Coming out in the wash: Cool facts on water temperatures, laundry stains

Posted: Sunday, February 02, 2003

The two most common types of questions we receive in the Extension Office related to laundry problems are stain removal and water temperature.

Because stains should be treated right away, it is a good idea to have stain removal supplies on hand. You may have more useful products around than you thought. Some products affect some dyes. Always check for colorfastness on a hidden seam. Here are a few stain removal products:

Rubbing, denatured or isopropyl alcohol can dissolve some stains and remove color in others such as ink.

Detergents -- dry and liquid -- are more convenient and effective for pretreating stains. Pour a small amount directly on the stain and rub briskly with your hands. Launder as the care label recommends. To pretreat with a powdered detergent, mix a small amount with enough water to form a thick paste. Place directly on the stain and launder.

Enzyme presoaks works well on protein stains such as eggs and milk. Clothes should be allowed to soak 15 to 30 minutes.

Glycerin sometimes is helpful in removing ballpoint pen ink.

Rust removers are poisonous. Observe all warnings on the label and follow the manufacturer's directions carefully.

Waterless hand cleaners are especially effective on greasy stains such as cosmetics and salad dressing.

White vinegar works well for mud. (Keep that in mind for breakup.) Soak garment in a solution of 1 quart warm water, 1/2 teaspoon detergent and 1 tablespoon white vinegar for 15 minutes. Rinse with water and launder.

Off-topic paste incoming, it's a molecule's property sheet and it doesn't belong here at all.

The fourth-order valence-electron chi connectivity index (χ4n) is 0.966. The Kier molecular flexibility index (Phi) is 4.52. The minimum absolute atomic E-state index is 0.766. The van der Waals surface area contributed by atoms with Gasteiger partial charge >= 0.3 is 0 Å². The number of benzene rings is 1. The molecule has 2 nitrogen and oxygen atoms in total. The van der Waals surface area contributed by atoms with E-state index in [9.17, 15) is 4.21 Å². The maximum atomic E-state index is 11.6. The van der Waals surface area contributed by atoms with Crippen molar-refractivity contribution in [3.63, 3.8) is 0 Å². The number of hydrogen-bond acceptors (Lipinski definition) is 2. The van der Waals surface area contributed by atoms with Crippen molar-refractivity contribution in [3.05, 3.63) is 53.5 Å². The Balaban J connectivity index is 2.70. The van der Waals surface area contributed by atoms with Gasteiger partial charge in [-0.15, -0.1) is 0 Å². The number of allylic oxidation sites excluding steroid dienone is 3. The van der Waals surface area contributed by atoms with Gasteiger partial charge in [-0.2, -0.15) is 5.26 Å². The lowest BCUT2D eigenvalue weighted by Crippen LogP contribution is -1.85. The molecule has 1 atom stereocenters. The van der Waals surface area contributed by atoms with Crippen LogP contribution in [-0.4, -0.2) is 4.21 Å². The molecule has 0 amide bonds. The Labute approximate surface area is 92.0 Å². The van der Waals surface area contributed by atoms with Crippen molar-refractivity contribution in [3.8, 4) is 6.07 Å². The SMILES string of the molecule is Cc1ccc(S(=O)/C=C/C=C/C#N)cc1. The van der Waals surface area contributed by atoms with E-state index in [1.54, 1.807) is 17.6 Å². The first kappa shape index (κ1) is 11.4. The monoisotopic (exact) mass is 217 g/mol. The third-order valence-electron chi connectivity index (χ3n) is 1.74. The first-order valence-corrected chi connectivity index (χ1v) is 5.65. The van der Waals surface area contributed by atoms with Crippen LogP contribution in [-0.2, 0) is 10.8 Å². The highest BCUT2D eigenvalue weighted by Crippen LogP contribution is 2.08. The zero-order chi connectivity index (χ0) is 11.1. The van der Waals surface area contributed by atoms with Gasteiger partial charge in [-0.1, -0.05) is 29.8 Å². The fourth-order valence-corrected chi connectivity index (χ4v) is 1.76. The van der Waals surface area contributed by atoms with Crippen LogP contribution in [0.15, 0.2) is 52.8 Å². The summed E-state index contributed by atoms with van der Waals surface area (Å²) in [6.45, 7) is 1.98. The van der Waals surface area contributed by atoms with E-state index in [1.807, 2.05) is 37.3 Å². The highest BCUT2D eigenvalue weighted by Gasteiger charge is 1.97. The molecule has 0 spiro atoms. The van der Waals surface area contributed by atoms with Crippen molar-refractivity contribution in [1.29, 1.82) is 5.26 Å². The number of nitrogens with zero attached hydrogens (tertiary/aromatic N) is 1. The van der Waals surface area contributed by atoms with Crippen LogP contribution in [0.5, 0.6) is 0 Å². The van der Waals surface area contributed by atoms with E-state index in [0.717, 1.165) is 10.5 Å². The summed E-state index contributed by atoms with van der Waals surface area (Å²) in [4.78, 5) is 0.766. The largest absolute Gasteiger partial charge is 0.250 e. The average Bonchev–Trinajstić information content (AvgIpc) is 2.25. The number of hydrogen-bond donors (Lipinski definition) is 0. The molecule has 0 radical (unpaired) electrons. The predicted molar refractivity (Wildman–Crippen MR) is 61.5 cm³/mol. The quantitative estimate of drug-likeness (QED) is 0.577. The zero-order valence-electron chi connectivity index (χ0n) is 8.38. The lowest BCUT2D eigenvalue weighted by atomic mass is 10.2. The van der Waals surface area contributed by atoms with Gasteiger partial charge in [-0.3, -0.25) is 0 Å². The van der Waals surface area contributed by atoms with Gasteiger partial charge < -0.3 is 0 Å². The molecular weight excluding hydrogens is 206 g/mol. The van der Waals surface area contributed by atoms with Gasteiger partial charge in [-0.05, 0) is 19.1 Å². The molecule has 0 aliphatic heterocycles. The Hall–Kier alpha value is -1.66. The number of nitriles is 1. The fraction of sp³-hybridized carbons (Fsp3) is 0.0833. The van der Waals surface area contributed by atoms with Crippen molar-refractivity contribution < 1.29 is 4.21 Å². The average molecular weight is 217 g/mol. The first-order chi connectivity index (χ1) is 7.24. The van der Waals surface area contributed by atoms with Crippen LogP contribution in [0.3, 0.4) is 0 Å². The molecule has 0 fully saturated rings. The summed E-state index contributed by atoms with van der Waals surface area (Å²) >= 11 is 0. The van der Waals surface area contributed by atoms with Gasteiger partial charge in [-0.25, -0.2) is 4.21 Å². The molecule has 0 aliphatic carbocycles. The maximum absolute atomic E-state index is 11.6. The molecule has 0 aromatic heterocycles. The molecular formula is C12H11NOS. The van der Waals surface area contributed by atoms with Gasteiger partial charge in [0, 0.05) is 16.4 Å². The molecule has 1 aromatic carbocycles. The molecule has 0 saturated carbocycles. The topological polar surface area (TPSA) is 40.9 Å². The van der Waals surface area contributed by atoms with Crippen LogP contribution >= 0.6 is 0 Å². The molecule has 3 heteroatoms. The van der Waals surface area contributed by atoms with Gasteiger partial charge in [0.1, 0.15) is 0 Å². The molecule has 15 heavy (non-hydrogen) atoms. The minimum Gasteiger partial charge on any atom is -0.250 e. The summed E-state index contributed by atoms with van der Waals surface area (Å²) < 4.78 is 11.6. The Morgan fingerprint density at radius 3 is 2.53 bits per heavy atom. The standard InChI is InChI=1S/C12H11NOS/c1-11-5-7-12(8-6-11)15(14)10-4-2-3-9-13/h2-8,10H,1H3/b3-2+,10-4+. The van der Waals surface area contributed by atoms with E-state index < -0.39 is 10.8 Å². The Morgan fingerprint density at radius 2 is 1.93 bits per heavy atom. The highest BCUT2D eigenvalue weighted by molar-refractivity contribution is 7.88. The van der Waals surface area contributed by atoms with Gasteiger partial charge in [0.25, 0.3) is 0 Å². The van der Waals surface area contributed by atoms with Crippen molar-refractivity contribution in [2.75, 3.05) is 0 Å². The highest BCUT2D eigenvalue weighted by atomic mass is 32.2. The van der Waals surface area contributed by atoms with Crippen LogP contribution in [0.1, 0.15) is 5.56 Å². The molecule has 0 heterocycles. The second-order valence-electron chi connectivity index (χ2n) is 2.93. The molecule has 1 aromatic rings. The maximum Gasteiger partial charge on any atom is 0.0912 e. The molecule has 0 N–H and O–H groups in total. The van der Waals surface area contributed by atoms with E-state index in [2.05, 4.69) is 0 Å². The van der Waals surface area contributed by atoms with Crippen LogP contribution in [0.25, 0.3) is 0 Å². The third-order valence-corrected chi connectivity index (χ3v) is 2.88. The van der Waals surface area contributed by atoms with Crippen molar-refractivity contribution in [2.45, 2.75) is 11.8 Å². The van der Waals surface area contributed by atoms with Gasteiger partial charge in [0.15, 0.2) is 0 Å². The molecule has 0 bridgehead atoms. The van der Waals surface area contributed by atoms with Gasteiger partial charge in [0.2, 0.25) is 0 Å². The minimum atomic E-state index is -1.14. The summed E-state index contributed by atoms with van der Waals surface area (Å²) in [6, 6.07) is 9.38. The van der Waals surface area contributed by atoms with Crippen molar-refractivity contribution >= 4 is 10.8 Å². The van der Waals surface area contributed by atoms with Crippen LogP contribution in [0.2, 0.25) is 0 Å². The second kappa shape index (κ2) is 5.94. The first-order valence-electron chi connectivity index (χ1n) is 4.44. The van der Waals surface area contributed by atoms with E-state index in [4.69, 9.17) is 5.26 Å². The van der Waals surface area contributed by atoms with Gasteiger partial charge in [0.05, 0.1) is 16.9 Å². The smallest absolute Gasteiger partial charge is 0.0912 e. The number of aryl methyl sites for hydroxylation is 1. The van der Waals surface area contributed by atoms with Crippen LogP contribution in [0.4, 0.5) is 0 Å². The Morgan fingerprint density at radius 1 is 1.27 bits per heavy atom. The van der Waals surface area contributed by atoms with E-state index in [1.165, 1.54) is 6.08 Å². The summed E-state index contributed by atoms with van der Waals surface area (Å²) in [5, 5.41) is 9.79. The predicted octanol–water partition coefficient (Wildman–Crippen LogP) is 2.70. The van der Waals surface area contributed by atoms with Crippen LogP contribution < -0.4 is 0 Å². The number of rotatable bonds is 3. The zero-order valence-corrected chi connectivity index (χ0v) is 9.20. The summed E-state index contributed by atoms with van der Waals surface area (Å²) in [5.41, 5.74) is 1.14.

Now, about our cold water, have you measured your water temperature lately? I checked mine and cold water right out of the faucet going into the washer is 48 degrees. We have some c-c-cold water in Alaska and that can cause some annoying laundry problems.

The care label on your garment reads, "Cold water wash." Care labels usually define cold water as 80 to 85 degrees. Even though the label on the detergent container may claim to, "Clean in all temperatures," water below about 60 degrees is too cold for most detergents to be effective. What this means is if you are using straight cold water for some of your laundry loads, the detergent may not be working. And, if you are using a powder detergent with this very cold water, it may not be dissolving.

Solution? Check your water temperature. Chances are you will need to run some warm water in the washing machine to bring the temperature up to above 60 degrees. It is best to dissolve powder detergent in warm water before adding clothes or linens.

Most detergent labels list a toll-free number for consumers to use to inquire about the product. You may want to give them a call and find out what temperatures are recommended for their specific formula.

If you are interested in checking your water temperature, hot tub thermometers work well. While you are checking the temperatures, check the warm water which the Soap and Detergent Association defines as about 85 to 105 degrees and hot is 120 to 140.

For in-depth information on stain removal, request the Cooperative Extension publication, "Stain Removal Guide for Washable Fabrics."

Linda Tannehill is an agent at the Alaska Cooperative Extension Office. She is a home economist and involved in the 4-H/Youth Develop-ment programs. The Kenai Penin-sula District Extension Office is at 43961 Kalifornsky Beach Road, Suite A, Soldotna, AK. The phone number is 262-5824 or toll-free at (800) 478-5824.

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